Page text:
How to Shuffle Only Your Music in the iOS 10 Music App

I like to shuffle my music library on my iPhone. I used to go to Songs, then tap Shuffle Songs. But in iOS 10, I was surprised. It didn’t play my music; at least not just my music. It played music from Apple Music.

It seems that if you have an Apple Music subscription, and you have Apple Music turned on on your device, then “Songs” includes your entire Apple Music library, even if you don’t have iCloud Music Library on. And shuffling songs pulls music from the cloud rather than from your library. Even if you don’t have an Apple Music subscription, shuffling songs in this way will also access purchased music in the cloud.

To only shuffle your own music, tap Downloaded Music. This is the music you have synced to your iOS device, excluding purchases or Apple Music tracks.

Ios top level

Tap Songs, and the Music app informs you that it’s only showing music on the device. Tap Shuffle Songs to shuffle the music on the device:

Shuffle downlloaded music

This is a bit confusing, especially because the term “Downloaded Music” suggests that it is only music that you have downloaded, not synced. Perhaps Local Music might be more correct.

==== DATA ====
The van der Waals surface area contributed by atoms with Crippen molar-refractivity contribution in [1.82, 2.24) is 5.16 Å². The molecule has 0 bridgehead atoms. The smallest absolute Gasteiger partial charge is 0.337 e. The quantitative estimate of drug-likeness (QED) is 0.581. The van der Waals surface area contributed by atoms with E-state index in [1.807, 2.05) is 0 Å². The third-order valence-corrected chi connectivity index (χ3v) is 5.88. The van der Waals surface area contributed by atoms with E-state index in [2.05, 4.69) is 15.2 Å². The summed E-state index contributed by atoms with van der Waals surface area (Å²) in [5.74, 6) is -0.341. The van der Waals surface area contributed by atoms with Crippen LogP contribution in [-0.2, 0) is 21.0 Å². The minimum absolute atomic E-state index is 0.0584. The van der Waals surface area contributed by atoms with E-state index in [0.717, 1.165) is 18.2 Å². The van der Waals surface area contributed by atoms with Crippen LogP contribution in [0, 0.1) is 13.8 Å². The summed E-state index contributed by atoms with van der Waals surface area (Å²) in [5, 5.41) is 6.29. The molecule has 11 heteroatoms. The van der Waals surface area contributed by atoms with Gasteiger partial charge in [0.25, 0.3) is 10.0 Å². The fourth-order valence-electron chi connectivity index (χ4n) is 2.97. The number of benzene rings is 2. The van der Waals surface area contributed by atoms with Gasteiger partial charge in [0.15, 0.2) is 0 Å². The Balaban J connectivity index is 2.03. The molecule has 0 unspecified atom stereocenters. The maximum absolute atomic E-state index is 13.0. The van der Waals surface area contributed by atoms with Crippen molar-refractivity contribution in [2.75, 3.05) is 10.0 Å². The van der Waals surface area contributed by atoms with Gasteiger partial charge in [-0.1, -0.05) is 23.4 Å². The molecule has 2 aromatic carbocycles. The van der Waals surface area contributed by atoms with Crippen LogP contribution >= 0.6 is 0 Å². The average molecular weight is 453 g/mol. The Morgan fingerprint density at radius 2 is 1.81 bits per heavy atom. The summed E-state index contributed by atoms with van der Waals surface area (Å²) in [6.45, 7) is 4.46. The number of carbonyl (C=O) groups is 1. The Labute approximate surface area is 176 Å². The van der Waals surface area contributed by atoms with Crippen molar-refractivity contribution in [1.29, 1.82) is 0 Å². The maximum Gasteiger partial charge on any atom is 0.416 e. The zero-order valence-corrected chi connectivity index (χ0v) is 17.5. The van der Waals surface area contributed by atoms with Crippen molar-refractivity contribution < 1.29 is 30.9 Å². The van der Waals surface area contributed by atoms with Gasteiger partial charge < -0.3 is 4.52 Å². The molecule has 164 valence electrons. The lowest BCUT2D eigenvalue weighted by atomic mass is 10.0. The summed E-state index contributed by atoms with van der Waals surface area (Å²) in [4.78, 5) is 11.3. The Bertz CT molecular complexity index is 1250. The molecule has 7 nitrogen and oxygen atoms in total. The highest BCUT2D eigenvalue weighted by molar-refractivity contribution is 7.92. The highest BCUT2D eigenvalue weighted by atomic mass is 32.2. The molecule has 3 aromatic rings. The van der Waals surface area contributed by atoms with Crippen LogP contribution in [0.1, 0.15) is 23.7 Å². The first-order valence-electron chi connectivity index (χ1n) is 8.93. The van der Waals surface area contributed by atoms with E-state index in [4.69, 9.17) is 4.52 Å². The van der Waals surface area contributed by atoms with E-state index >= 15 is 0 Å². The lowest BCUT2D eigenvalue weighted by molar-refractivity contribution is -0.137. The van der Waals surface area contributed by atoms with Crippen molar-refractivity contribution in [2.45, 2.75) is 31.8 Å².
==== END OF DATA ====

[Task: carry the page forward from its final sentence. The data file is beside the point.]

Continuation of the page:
In any case, if you only want to shuffle music on your device, you have to use an extra step to do so.

Want to know more about the iOS 10 Music app? Check out these articles:

And learn What’s New in iTunes 12.5.

3 thoughts on “How to Shuffle Only Your Music in the iOS 10 Music App

  1. I only have synced and purchased music, so there is no difference for me to shuffle in “downloaded music” or in “songs”, “albums” etc.
    I don’t have AM and may choose not to have one.
    However Apple forces every single user to see full AM interface even though they choose to opt out “showing Apple music”, as this switch will turn on silently just a few days after you turn it off.

  2. The situation with music-shuffle is far, far worse than you portrayed. If you try to control the Music app with Siri — like when you’re in a car and don’t want to kill yourself and all of your passengers — then you can’t limit it to playing only “downloaded” music. And the Music app seems to ignore the setting telling it not to use cellular data. The result is that unless you sign out from the App Store in the App Store app or Settings app, asking Siri to play your music will just about always result in streaming music from previous iTunes Store purchases instead of playing from your local library and it will eat up your cellular data, potentially costing you a fortune.

    …At least that’s been my experience.

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